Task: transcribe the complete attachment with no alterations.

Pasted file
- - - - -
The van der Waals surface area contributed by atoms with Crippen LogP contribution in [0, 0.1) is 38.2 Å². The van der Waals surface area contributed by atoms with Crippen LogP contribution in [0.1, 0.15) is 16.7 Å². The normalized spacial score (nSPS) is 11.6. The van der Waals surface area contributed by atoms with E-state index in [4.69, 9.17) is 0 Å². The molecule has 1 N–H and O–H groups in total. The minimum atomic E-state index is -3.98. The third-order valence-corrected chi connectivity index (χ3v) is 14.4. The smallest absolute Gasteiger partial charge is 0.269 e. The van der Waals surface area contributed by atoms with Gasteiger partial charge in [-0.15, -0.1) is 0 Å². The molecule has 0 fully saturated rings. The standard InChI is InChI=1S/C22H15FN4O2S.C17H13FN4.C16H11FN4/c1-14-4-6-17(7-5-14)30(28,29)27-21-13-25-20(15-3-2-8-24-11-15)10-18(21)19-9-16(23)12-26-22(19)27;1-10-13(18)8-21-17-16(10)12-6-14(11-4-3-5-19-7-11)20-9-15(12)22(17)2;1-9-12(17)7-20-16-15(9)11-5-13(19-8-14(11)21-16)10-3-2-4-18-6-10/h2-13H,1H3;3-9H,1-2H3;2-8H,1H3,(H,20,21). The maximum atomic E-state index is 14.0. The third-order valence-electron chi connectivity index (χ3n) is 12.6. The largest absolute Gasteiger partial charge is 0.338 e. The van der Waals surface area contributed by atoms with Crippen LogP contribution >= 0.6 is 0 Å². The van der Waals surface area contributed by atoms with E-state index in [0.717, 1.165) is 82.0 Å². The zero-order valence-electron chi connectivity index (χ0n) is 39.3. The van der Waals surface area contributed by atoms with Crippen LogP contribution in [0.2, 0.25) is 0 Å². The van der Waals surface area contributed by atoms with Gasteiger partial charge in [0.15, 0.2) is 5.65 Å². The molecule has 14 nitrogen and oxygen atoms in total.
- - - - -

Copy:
The van der Waals surface area contributed by atoms with Crippen LogP contribution in [0, 0.1) is 38.2 Å². The van der Waals surface area contributed by atoms with Crippen LogP contribution in [0.1, 0.15) is 16.7 Å². The normalized spacial score (nSPS) is 11.6. The van der Waals surface area contributed by atoms with E-state index in [4.69, 9.17) is 0 Å². The molecule has 1 N–H and O–H groups in total. The minimum atomic E-state index is -3.98. The third-order valence-corrected chi connectivity index (χ3v) is 14.4. The smallest absolute Gasteiger partial charge is 0.269 e. The van der Waals surface area contributed by atoms with Gasteiger partial charge in [-0.15, -0.1) is 0 Å². The molecule has 0 fully saturated rings. The standard InChI is InChI=1S/C22H15FN4O2S.C17H13FN4.C16H11FN4/c1-14-4-6-17(7-5-14)30(28,29)27-21-13-25-20(15-3-2-8-24-11-15)10-18(21)19-9-16(23)12-26-22(19)27;1-10-13(18)8-21-17-16(10)12-6-14(11-4-3-5-19-7-11)20-9-15(12)22(17)2;1-9-12(17)7-20-16-15(9)11-5-13(19-8-14(11)21-16)10-3-2-4-18-6-10/h2-13H,1H3;3-9H,1-2H3;2-8H,1H3,(H,20,21). The maximum atomic E-state index is 14.0. The third-order valence-electron chi connectivity index (χ3n) is 12.6. The largest absolute Gasteiger partial charge is 0.338 e. The van der Waals surface area contributed by atoms with Crippen LogP contribution >= 0.6 is 0 Å². The van der Waals surface area contributed by atoms with E-state index in [0.717, 1.165) is 82.0 Å². The zero-order valence-electron chi connectivity index (χ0n) is 39.3. The van der Waals surface area contributed by atoms with Crippen LogP contribution in [0.2, 0.25) is 0 Å². The van der Waals surface area contributed by atoms with Gasteiger partial charge in [0.15, 0.2) is 5.65 Å². The molecule has 14 nitrogen and oxygen atoms in total.